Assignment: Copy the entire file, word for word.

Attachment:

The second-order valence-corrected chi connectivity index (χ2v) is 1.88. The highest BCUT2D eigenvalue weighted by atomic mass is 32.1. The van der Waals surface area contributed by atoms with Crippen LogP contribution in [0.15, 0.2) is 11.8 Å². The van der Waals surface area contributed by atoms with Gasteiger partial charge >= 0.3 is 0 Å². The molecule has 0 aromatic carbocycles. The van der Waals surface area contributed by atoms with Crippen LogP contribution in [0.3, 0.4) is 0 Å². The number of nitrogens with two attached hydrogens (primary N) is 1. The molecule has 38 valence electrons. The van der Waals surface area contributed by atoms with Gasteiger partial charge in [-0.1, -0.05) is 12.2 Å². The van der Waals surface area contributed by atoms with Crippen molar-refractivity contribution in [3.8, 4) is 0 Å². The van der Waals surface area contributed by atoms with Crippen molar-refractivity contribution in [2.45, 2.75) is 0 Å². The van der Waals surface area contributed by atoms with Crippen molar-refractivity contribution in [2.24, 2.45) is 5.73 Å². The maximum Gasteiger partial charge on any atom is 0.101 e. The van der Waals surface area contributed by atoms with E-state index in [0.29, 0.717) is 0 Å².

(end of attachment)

The second-order valence-corrected chi connectivity index (χ2v) is 1.88. The highest BCUT2D eigenvalue weighted by atomic mass is 32.1. The van der Waals surface area contributed by atoms with Crippen LogP contribution in [0.15, 0.2) is 11.8 Å². The van der Waals surface area contributed by atoms with Gasteiger partial charge >= 0.3 is 0 Å². The molecule has 0 aromatic carbocycles. The van der Waals surface area contributed by atoms with Crippen LogP contribution in [0.3, 0.4) is 0 Å². The number of nitrogens with two attached hydrogens (primary N) is 1. The molecule has 38 valence electrons. The van der Waals surface area contributed by atoms with Gasteiger partial charge in [-0.1, -0.05) is 12.2 Å². The van der Waals surface area contributed by atoms with Crippen molar-refractivity contribution in [3.8, 4) is 0 Å². The van der Waals surface area contributed by atoms with Crippen molar-refractivity contribution in [2.45, 2.75) is 0 Å². The van der Waals surface area contributed by atoms with Crippen molar-refractivity contribution in [2.24, 2.45) is 5.73 Å². The maximum Gasteiger partial charge on any atom is 0.101 e. The van der Waals surface area contributed by atoms with E-state index in [0.29, 0.717) is 0 Å².